—Daniel Garza Usabiaga, Ph.D.


Dimensions Variable (DV) presents a solo project by Santiago, Chile-born, New York-based artist Felipe Mujica. Mujica will be hanging a selection of his signature Cortinas (curtains) in response to the project in the main gallery by Ricardo Alcaide.

Mujica’s work is influenced by the social and political movements of the ’60s and ’70s, and elements from graphic design and advertisement, that bring together the pictorial and popular culture. As a Latin American artist living in the United States, his discourse is influenced by his geographic displacement, since for him there is no center or real periphery.

In 1997, Mujica co-founded (with Diego Fernández y José Luis Villablanca) the Galería Chilena GALCHI.

Felipe Mujica will present several works of his ongoing series Curtains (begun in 2006). These pieces are made of different fabrics or textile procedures and are often exhibited hanging in different points of the exhibition space, creating a sort of new, soft architecture in the gallery. As Alcaide´s Horizon with its colored slabs, Mujica´s Curtains transform the spatial scene. Change is constant as the curtains can rotate when they interact with currents of air or with the movement of passing-by spectators. The architectonic character of his intervention speaks of the artist´s interest in radical constructive practices of the twenty-century, from International Constructivism to the School of Valparaiso in Chile, active since 1952.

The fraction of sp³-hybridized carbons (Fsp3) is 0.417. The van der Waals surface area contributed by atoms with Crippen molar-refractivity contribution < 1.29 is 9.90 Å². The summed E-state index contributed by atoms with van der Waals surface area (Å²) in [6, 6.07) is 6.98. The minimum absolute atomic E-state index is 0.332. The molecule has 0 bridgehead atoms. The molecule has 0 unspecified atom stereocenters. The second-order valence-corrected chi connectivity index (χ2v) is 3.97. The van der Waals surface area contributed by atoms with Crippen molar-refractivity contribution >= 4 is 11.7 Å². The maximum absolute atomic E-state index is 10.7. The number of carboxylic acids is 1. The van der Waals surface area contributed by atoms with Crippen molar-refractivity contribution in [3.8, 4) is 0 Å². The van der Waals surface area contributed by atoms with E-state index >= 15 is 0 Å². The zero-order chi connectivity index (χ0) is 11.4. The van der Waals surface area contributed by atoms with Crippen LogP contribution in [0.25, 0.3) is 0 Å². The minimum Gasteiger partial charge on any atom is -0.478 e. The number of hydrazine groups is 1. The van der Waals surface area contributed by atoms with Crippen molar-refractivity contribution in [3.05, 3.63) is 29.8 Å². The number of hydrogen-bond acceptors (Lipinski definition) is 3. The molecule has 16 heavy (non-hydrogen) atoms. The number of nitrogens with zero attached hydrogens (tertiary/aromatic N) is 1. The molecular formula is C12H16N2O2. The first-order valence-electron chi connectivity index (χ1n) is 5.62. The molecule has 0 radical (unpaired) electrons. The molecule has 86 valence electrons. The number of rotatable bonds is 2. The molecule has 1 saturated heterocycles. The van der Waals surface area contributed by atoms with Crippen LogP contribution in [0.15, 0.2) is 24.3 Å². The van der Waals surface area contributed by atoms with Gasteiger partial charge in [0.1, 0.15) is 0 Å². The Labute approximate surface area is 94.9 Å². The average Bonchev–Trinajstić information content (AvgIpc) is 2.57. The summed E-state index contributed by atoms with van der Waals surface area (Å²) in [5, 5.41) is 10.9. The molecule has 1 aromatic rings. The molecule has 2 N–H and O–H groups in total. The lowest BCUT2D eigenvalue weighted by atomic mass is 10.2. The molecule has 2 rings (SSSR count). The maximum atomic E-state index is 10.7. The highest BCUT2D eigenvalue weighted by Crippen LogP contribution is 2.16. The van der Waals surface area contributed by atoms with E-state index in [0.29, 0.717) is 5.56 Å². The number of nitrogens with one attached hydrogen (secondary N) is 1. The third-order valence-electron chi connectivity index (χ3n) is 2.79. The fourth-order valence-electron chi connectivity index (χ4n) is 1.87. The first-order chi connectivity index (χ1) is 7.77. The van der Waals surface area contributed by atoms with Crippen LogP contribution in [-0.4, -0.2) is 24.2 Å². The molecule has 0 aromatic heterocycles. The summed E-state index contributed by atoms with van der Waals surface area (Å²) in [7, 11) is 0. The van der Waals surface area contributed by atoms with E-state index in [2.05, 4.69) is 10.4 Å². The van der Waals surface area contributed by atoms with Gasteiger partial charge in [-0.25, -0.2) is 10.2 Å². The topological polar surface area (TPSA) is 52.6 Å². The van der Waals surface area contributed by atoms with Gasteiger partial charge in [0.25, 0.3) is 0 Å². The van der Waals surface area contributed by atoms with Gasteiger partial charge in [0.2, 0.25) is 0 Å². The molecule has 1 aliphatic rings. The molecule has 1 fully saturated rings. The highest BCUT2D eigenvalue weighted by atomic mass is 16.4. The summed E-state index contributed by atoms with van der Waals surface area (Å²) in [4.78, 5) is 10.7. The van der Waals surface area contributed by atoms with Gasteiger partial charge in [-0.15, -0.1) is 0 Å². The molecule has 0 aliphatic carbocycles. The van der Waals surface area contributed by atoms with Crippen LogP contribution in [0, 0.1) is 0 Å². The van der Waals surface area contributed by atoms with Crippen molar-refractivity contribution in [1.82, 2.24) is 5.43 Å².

Each of the Curtains carries a specific design of Mujica, belonging to a series based on the interplay of vertical, horizontal, and diagonal lines. Through the years he has amassed hundreds of these designs in a series of notebooks. Initially, it was the artist himself who tailored each of these designs in the fabrics. However, since 2012, Mujica has made of the production process of the works moments of collaboration and, on occasions, social situations. Some of the Curtains exhibited in DV were sewn only by the artist while others were produced with groups of women in Gothenburg over a period of two weeks in 2018. The artist met with them regularly to sew and socialize around the traditional Swedish fika—sharing time with friends and colleagues to have a cup of tea or coffee. Sewing, in this latter case, was done in a group whilst sharing from banal conversation to discussing common interests and concerns. In this way, this series by Mujica is similar to Alcaide´s practice regarding two aspects. Firstly, the important role that manual work has in the process of production and, second, their mutual recognition of a larger (social) horizon, a shared ground of experience.

—Daniel Garza Usabiaga, Ph.D.